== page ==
Religious orientation would also appear to be a significant factor.  Fully fifty percent of California’s total private school enrollment is located in religious schools with total enrollments exceeding 250.  In these schools, the student-teacher ratio is 16.1 – a figure that is higher than the NCES national public school figure cited above.  Obviously, the generally lower levels of tuition charged by schools whose religious mission includes making their educational program available to every family seeking access tends to reduce financial barriers to enrollment and contribute to presumptively larger class sizes.  Which points to the expectation that an inverse relationship exists between tuition and class size.  (Alas!  If only comprehensive tuition data were available.)

Independent schools, in which tuition is generally higher than that associated with most religious schools (though it must be noted that some religious schools are also classified as independent schools) serve to underscore the preceding observation.  Among California independent schools with enrollments in excess of 500 students, the overall student-teacher ratio is 9.9, fully a third lower than the figure for the remainder of all California private schools with similarly robust enrollments.

At this point, I envision you, Professor Baker, muttering: Now you know why I focused on independent schools in the first place!  So, allow me to tell you, at long last, what I think it is that is being offered/purchased for the money.

The premium paid by private school parents is part of a complex value proposition in which inducements to participation must outweigh associated sacrifices.  Several components of this value proposition involve class size.  As I see it, these components include the provision of an augmented curricular program, and increased access to instructional staff by both students and parents.

You, Professor Baker, taught at The Fieldston School.  A check of that school’s website reveals that Fieldston offers its lower school students a wood shop program, provides dance and visual arts classes to its middle school students, and affords its high school students the opportunity to study Greek, Latin, and/or Mandarin Chinese, in addition to French and Spanish.  Along with its additional courses, the school offers a specialized, pervasive approach to instruction that is expressed as follows:  “At every grade we teach common beliefs such as understanding multiple perspectives, seeing the world beyond the self, creativity and imagination, developing habits of justice, fairness, and empathy, respect for all people and points of view, and a critical approach to decision-making.”

I don’t think it’s much of a stretch to assume that most independent schools offer a more robust variety of classes across the curriculum, and particularly in the arts and humanities, than is generally the case in both public schools and other private schools.  The provision of an augmented curriculum is driven by a combination of factors that include various visions of what is entailed by a robust humanistic education that endeavors to shape the whole person, market demand, and resources.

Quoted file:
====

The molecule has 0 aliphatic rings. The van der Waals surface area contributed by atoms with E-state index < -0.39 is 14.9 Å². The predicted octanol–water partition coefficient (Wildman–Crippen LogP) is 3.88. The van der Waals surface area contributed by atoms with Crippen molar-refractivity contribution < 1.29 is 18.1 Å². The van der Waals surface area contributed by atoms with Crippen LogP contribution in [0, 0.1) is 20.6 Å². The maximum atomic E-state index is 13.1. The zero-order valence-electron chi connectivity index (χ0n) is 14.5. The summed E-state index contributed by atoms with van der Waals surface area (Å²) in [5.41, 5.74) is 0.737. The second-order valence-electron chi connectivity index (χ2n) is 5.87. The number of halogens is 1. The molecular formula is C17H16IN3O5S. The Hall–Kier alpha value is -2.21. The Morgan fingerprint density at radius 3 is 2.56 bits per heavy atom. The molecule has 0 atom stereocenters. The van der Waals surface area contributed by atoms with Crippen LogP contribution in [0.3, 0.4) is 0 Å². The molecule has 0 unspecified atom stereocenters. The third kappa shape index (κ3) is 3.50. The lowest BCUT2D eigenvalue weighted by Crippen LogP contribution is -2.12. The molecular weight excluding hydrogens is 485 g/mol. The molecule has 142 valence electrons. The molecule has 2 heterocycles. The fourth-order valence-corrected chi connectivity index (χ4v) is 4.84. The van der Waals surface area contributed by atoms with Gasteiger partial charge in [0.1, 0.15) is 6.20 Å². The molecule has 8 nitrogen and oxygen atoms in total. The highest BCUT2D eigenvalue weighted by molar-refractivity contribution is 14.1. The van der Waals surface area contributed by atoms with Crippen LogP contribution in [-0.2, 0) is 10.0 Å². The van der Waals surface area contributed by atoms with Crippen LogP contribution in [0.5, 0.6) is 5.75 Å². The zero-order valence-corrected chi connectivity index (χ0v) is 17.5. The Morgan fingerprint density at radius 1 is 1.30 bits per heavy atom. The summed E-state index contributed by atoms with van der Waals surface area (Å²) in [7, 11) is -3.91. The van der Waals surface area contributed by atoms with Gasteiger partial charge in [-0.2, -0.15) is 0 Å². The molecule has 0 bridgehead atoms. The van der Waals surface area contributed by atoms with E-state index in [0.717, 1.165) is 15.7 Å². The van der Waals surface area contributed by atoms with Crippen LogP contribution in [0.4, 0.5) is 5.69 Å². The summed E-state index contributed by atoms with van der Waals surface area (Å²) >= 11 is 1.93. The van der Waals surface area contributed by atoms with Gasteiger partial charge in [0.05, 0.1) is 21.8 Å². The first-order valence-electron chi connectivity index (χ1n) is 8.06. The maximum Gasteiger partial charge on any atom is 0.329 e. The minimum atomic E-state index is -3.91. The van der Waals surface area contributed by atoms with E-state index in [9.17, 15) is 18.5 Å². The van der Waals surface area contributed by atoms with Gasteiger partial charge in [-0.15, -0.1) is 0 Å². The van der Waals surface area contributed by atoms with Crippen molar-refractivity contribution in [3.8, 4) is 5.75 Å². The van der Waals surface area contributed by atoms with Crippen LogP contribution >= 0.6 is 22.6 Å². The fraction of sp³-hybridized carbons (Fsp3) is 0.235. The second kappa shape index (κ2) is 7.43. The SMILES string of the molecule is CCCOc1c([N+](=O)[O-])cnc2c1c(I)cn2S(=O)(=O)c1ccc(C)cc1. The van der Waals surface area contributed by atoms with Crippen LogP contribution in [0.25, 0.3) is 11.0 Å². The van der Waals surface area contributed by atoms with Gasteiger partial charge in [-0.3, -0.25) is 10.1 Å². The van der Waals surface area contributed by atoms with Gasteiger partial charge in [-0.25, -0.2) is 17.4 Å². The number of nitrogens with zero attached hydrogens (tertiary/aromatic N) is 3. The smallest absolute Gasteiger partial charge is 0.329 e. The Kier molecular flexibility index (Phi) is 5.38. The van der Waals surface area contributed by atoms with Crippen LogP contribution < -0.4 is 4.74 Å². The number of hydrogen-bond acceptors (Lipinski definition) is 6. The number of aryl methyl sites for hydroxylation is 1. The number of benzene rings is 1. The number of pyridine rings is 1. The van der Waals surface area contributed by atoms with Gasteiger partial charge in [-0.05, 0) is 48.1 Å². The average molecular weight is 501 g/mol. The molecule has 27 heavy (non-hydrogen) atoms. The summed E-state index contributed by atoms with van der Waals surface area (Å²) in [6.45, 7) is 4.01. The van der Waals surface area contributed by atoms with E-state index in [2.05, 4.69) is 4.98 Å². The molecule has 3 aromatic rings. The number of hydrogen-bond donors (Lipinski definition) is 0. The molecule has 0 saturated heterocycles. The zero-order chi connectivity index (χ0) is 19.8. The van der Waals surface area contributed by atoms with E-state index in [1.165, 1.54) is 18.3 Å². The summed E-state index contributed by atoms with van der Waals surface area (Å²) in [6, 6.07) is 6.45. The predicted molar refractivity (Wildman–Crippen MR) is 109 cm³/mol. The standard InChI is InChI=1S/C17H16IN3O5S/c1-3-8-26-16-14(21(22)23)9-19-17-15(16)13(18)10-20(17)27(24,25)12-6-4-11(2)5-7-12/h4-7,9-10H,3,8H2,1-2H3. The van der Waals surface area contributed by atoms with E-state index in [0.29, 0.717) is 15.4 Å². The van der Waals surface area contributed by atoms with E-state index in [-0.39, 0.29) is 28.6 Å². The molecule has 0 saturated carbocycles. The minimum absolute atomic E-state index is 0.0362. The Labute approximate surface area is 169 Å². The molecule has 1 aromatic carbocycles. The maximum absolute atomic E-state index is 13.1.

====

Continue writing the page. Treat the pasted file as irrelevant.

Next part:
Your research found that Jewish day schools tended to spend more, per pupil, than other categories of private schools.  These schools generally offer not only a full complement of secular studies courses, but instruction in Hebrew language, bible, rabbinic literature, Jewish history, customs and holidays, and Israel studies.

To some extent, then, I would argue that smaller class size in private schools is a by-product of a more robust prescribed curriculum, coupled with a great number of elective offerings.

I also believe that in exchange for the tuition premium paid by parents there exists an expectation of greater access – both by students and parents – to the instructional staff.  While many in the private school community often view teachers in religiously-oriented schools as members of a family – a voluntary community that coalesces around a shared faith and common core of values, the same is often true of independent school faculty members who identify deeply with the culture and vision associated with their particular school.

In both independent and religious private schools, the expectation of enhanced teacher availability, responsiveness, and commitment is often deeply engrained in the culture of the institution.  Private school parents often possess teachers’ phone numbers and e-mail addresses, and frequently contact them after school hours.  Teachers are expected to provide more robust and time consuming forms of student evaluation, ranging from extended homework assignment feedback, to participation in more frequent student and parent conferences, to in-depth written assessments of student portfolios and/or journals, participation in child study meetings, and extensive written documentation of student growth and academic progress.   Smaller class size is thus, to some extent, a by-product of enhanced labor-intensive expectations held by parents, those involved in school governance, and teachers, themselves.